Building And Designing Homes For People With Disabilities

Real Estate

When the Americans with Disabilities Act (ADA) became a law 1990, it ensured legal rights across a variety of areas from employment to education, transportation and public accommodations in commercial buildings. While it addressed many major issues, one area where people with disabilities and their families continue to struggle is being able to live comfortably in their own homes. 

While there are standards to make private homes accessible, that doesn’t necessarily ensure 100% accessibility because every person with a disability has unique needs. Furthermore, these needs can change over time.

An Issue For Veterans

It’s an unfortunate reality that many veterans become injured during their service. Their lives are completely changed on a number of levels. Luckily, there are organizations such as Homes For Our Troops that build and donate homes to help this population.

The organization’s building requirements exceed ADA compliance and offer more than 40 major special adaptations to provide full accessibility. Some examples include lower countertops, roll under sinks, pull-down shelving, wider doorways, automatic doors, and roll-in showers.

“Many of our veterans use wheelchairs full time or wear prosthetics but prefer to use their wheelchairs at home. Most traditional homes are not wheelchair accessible, so many of the veterans are forced to wear their prosthetics for most of the day, which can be painful, or they are limited in what they can do within the home,” says Homes For Our Troops President and CEO Brigadier General (USA, Retired) Tom Landwermeyer.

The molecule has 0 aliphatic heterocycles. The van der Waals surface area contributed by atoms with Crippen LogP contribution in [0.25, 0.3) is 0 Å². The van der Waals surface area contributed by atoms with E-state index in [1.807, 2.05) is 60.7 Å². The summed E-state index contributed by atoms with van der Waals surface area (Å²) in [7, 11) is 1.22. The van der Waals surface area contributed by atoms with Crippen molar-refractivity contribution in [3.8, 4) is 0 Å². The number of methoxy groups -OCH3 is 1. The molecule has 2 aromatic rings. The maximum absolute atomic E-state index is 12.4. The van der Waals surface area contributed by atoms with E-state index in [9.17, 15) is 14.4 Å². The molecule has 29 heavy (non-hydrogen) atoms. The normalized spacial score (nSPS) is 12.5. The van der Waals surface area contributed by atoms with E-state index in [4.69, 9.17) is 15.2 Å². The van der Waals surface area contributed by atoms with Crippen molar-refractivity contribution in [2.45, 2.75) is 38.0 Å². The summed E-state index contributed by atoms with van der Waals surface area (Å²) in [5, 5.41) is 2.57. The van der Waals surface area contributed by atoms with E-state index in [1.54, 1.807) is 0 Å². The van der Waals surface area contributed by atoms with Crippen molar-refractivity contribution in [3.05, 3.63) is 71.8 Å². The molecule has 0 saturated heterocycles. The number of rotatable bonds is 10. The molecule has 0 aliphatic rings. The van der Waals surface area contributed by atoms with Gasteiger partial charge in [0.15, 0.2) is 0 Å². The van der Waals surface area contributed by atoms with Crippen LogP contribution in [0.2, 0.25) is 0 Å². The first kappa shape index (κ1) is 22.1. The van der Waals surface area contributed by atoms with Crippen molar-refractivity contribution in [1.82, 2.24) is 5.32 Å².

The organization also provides additional amenities for recovery support such as therapy tubs, digital water temperature control, and dual zone HVAC systems to help with heat sensitivity due to limb loss.

Landwermeyer sees these homes as springboards to help rebuild lives. “Once these veterans receive their homes, they are empowered to continue to reach their goals and ambitions such as returning to school, pursuing careers, and starting/expanding families,” he says.

Interior Design And Accessibility

ADA compliance is only the first step to ensure accessibility. While many think about the interior design process as something that is just about attractive aesthetics, making rooms flow and choosing textiles, it has a very different impact for people with disabilities.